Tuesday, 27 June 2017
Distance 21 km
Duration 4 hours 25 minutes
Ascent 10 m, descent 6 m
Map 136 of the
When we left, the only other people awake in the camping ground were our cyclist friends from last night, also preparing to leave. We shook hands with them before marching off to our appointment with breakfast.
Passing the illuminated speed sign, we were gratified to see that it now said
At the boulangerie we collected a bag of pastries (two croissants, a chausson and a pain aux raisins), then stepped across the street to the Café de Paris at 7 am precisely.
It was already open, and we sat outside while we fortified ourselves with two rounds of hot, milky coffee. Meanwhile the baker was loading up his van with delicious things to deliver around the district.
It was the sort of breakfast that keeps us going for hours, and for which we are always grateful.
It turned out that this was a good day for it, because no more bars would be forthcoming until the end of the day’s walk.
Having crossed the Doubs near a little boat harbour, we went down to the banks of the Saône, where there was a grassy wheel track beside the water.
At first we were hemmed in by tall, untended hedges, but later emerged into a more orderly landscape of corn fields.
After leaving the river for a couple of kilometres while it described an extravagant loop, we joined it again at the edge of the village of Charnay-lès-Chalon. We had the choice of by-passing it on the river path or going up to investigate, so naturally we did the latter.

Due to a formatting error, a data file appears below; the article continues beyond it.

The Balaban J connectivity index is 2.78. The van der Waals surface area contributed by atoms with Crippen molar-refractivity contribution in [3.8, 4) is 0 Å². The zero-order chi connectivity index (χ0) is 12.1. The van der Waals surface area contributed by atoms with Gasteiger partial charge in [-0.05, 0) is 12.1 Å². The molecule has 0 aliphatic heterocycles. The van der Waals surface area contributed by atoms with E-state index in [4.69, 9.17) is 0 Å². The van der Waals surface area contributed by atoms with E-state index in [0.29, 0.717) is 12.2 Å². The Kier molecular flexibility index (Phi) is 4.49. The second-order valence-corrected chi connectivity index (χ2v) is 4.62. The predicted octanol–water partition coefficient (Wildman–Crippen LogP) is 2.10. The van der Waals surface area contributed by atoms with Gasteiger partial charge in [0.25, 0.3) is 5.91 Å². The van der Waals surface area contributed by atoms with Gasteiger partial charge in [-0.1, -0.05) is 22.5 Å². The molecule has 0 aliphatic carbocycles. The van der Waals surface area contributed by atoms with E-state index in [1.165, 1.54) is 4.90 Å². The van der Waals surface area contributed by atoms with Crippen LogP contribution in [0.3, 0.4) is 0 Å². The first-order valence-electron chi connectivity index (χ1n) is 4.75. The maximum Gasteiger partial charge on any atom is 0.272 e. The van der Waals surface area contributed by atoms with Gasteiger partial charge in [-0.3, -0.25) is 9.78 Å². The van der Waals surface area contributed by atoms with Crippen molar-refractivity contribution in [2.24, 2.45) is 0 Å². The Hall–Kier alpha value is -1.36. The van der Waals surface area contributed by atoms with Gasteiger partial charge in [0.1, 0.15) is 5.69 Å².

It was a tiny place, made remarkable by a beautiful whitewashed church, whose steeple top was decorated with a pattern of shiny enamelled tiles in the Burgundian style.
There was nobody in sight, but a couple of stone benches stood under the trees beside the church, and we setted down there to cool off, drink water and eat some bread and cheese saved from two nights ago at Chalon, which was stale but surprisingly good in the circumstances.
Next to the door of the church was a collection of ancient farm buildings, magnificently restored. The biggest of them had half-timbered walls with rows of drunkenly lurching narrow bricks, probably a relic of long-gone doorways or windows.
Back on the river path, we continued our steady progress, passing sun-bleached paddocks on one side and the great expanse of the Saône on the other, and crossed the departmental border between Saône-et-Loire and Côte-d’Or, which we would never have noticed except for the sign.
This also informed us that we were still on the Voie Bleue, and presumably had been ever since we joined the Saône four days ago.
After another hour we came to a parting of the waters, possibly man-made, where a short canal cut off a bend in the river.
We passed a lock, the first one we had seen since just after Tournus, and the track became a road as it approached the town of Seurre.
This was our destination for the day, and as it was not yet noon, we kept going along the shopping street until we found the Bar du Centre, where we had the pleasure of a coffee of arrival.
Also we needed advice – there were two camping grounds marked on the map, one close to town and the other a bit further away, over the river, and we did not know which to choose. The barman quickly put us straight, informing us that the near one no longer existed.
We went back via the riverbank to the big, sleek new bridge, and on the way we passed a plaque commemorating an older bridge, which had used a small island as its central support. We could see the stump of masonry on the other side of the water. It no doubt got washed away in some flood, the usual fate of such low-level stone bridges.